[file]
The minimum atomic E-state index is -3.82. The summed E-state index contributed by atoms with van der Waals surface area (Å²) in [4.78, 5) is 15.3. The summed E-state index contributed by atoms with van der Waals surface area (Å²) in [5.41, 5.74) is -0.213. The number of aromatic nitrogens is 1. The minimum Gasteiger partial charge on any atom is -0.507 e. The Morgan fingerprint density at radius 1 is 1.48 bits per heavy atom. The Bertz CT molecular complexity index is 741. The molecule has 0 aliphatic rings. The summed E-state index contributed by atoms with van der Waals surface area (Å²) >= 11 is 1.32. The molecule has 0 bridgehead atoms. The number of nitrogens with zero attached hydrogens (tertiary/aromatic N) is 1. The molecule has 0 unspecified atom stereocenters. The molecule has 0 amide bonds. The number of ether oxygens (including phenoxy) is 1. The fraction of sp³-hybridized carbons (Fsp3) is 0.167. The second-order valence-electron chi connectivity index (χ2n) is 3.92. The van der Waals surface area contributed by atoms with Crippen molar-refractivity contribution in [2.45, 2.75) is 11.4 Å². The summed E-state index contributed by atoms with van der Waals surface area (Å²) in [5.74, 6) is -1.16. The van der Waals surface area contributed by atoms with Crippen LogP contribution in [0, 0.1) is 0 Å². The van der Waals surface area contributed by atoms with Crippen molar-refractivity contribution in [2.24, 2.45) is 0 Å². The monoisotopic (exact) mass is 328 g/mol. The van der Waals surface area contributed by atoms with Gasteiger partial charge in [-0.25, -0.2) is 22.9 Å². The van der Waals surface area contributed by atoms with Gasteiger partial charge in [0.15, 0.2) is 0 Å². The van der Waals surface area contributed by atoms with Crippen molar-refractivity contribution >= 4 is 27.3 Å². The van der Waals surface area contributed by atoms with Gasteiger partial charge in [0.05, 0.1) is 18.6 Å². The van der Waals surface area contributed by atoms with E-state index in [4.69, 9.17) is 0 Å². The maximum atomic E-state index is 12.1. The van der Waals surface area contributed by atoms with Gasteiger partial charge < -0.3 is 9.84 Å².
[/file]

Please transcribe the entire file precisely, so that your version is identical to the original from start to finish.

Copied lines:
The minimum atomic E-state index is -3.82. The summed E-state index contributed by atoms with van der Waals surface area (Å²) in [4.78, 5) is 15.3. The summed E-state index contributed by atoms with van der Waals surface area (Å²) in [5.41, 5.74) is -0.213. The number of aromatic nitrogens is 1. The minimum Gasteiger partial charge on any atom is -0.507 e. The Morgan fingerprint density at radius 1 is 1.48 bits per heavy atom. The Bertz CT molecular complexity index is 741. The molecule has 0 aliphatic rings. The summed E-state index contributed by atoms with van der Waals surface area (Å²) >= 11 is 1.32. The molecule has 0 bridgehead atoms. The number of nitrogens with zero attached hydrogens (tertiary/aromatic N) is 1. The molecule has 0 unspecified atom stereocenters. The molecule has 0 amide bonds. The number of ether oxygens (including phenoxy) is 1. The fraction of sp³-hybridized carbons (Fsp3) is 0.167. The second-order valence-electron chi connectivity index (χ2n) is 3.92. The van der Waals surface area contributed by atoms with Crippen molar-refractivity contribution in [2.45, 2.75) is 11.4 Å². The summed E-state index contributed by atoms with van der Waals surface area (Å²) in [5.74, 6) is -1.16. The van der Waals surface area contributed by atoms with Crippen LogP contribution in [0, 0.1) is 0 Å². The van der Waals surface area contributed by atoms with Crippen molar-refractivity contribution in [2.24, 2.45) is 0 Å². The monoisotopic (exact) mass is 328 g/mol. The van der Waals surface area contributed by atoms with Gasteiger partial charge in [-0.25, -0.2) is 22.9 Å². The van der Waals surface area contributed by atoms with Gasteiger partial charge in [0.15, 0.2) is 0 Å². The van der Waals surface area contributed by atoms with Crippen molar-refractivity contribution >= 4 is 27.3 Å². The van der Waals surface area contributed by atoms with Gasteiger partial charge in [0.05, 0.1) is 18.6 Å². The van der Waals surface area contributed by atoms with E-state index in [4.69, 9.17) is 0 Å². The maximum atomic E-state index is 12.1. The van der Waals surface area contributed by atoms with Gasteiger partial charge < -0.3 is 9.84 Å².